A New Place for Street Vendors
Essex Street Market began in 1940 as part an effort by Mayor Fiorello H. LaGuardia to find a new place for street merchants to do business. At the time, pushcarts and vendors crowded the city streets, making it difficult for police and fire vehicles to easily pass. To ease congestion, Mayor LaGuardia created the Essex Street Market and several other indoor retail markets throughout the city.
In the early years, Essex Street Market’s identity was shaped by the Lower East Side’s Jewish and Italian immigrants, who served as both the merchants and the customers. Local residents got personalized service as they gathered to browse a diverse collection of goods and sundries including flowers, meats, clothing and fresh produce.
Beyond its intended function as a shopping destination, the Market also developed into a social environment where residents came to connect and share ideas.
New Residents Find the Neighborhood
When a new Puerto Rican population shifted the neighborhood demographics in the 1950s, the Market began to grow quickly. These new shoppers brought with them different needs and desires, and the Market evolved to offer a different variety of products. While the products at the Market shifted, the passion of the merchants and the level of individualized attention remained.
Troubled Times: Supermarkets and Development
In the 1970s, the Market began to fall out of favor as many customers turned to more convenient supermarkets and other street-front stores. Dedicated merchants stuck by the Market through this difficult time, but many others couldn’t handle the reduction in traffic and left. After years of being run cooperatively by merchants during this time, a 20-year lease expired in 1986, bringing change to the Market once more.
Essex Street Market came to be managed in 1992 by a private developer who saw a new vision for the Market. When it became clear that the development vision would not be realized, New York City Economic Development Corporation (NYCEDC) assumed direct control of the Market. This ushered in the most recent phase in the evolution of Essex Street Market.
In 1995, NYCEDC commenced a $1.5 million renovation to consolidate tenants scattered between two buildings into the current Essex Street Market space. The renovation and consolidation created the critical mass of vendors needed to save the Market from decline and closure, inspiring growth, resurgence and vitality.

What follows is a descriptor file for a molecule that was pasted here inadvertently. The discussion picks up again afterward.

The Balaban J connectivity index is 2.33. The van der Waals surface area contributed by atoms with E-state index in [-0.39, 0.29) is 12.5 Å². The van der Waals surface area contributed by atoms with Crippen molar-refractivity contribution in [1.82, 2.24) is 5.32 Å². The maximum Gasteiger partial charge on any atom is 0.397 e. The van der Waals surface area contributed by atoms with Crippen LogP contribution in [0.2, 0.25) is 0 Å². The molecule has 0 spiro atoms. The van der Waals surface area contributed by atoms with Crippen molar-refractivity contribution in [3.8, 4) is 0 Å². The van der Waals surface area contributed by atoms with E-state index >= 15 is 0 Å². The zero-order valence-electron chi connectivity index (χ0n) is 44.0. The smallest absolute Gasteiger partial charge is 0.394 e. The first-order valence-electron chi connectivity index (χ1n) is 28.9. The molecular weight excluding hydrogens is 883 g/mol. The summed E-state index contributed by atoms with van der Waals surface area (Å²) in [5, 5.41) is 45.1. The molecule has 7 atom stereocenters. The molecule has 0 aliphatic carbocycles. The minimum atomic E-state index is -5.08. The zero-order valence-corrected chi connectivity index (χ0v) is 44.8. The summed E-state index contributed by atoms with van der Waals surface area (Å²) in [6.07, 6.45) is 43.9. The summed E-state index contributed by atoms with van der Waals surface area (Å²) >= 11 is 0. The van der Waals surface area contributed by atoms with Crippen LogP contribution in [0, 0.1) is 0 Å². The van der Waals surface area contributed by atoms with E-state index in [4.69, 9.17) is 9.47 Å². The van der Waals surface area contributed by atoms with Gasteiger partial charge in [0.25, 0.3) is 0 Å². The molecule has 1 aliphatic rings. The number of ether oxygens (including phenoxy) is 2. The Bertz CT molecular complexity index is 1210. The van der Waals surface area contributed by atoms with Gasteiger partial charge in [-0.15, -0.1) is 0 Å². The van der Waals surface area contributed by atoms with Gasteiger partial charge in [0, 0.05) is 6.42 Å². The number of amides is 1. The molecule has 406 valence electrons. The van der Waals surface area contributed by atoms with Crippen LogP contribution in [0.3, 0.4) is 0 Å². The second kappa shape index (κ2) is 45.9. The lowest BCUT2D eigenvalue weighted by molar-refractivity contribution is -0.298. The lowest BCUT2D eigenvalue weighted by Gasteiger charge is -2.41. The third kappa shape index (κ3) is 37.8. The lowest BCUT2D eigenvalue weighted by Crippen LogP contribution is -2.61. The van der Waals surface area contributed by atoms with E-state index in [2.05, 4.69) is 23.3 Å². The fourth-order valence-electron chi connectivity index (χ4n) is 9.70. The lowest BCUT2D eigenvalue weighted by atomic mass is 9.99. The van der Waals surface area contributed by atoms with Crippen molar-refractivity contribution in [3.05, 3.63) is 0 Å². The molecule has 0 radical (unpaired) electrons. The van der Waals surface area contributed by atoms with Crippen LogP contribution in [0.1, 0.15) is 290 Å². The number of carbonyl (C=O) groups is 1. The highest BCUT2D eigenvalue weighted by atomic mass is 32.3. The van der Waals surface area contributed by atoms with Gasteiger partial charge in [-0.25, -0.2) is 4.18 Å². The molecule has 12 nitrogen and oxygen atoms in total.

Today: A Market Revitalized
In recent years, many new residents have again moved to the Lower East Side, causing another shift in the character of the neighborhood. Infusing a new vitality and more money into the area, these residents bring new expectations for the Market. They value the rich cultural and historical traditions of the neighborhood and also seek a wider variety of culinary products.
As a result, the Market now offers a range of culinary products that include gourmet cheeses, premium cuts of meat, fresh fish and a host of other products for every palette. Extending a long tradition of dedication to the needs of market visitors, Essex Street Market continues to offer personalized service, a passion for quality and a connection to both the history and the culture of the Lower East Side. Learn more about other New York City Markets from NYCEDC or follow us on Facebook to get the latest Market happenings.
120 Essex Street (at Delancey Street)
New York, NY — 10002
HOURS OF OPERATION
Monday - Saturday: 8am to 7pm
Sunday: 10am to 6pm
New Year's Day: Closed
Easter Sunday: Closed
Memorial Day: Closed
Independence Day: Closed
Labor Day: Closed
Thanksgiving Day: Closed
Christmas Day: Closed
AND LOCAL FLAVOR
The Essex Street Market and the Essex Street Merchants have been fixtures on the Lower East Side since 1939. With its melting pot of distinctive shops that carry a variety of foods and other entertaining items, shopping at the Essex Street Market has always been a unique experience.
WITH SINGULAR SERVICE
In addition to the fresh produce and perfectly prepared foods, you’ll thoroughly enjoy the special ingredients of care, pride, and personal touch that go into everything that comes from the Market.
FROM FOOD TO CULTURE
Local residents get personalized service as they gather to browse a diverse collection of goods and sundries including organic meats, fish, pastries, artisan breads and cheeses, and fresh produce as well as visit several restaurants and an art gallery.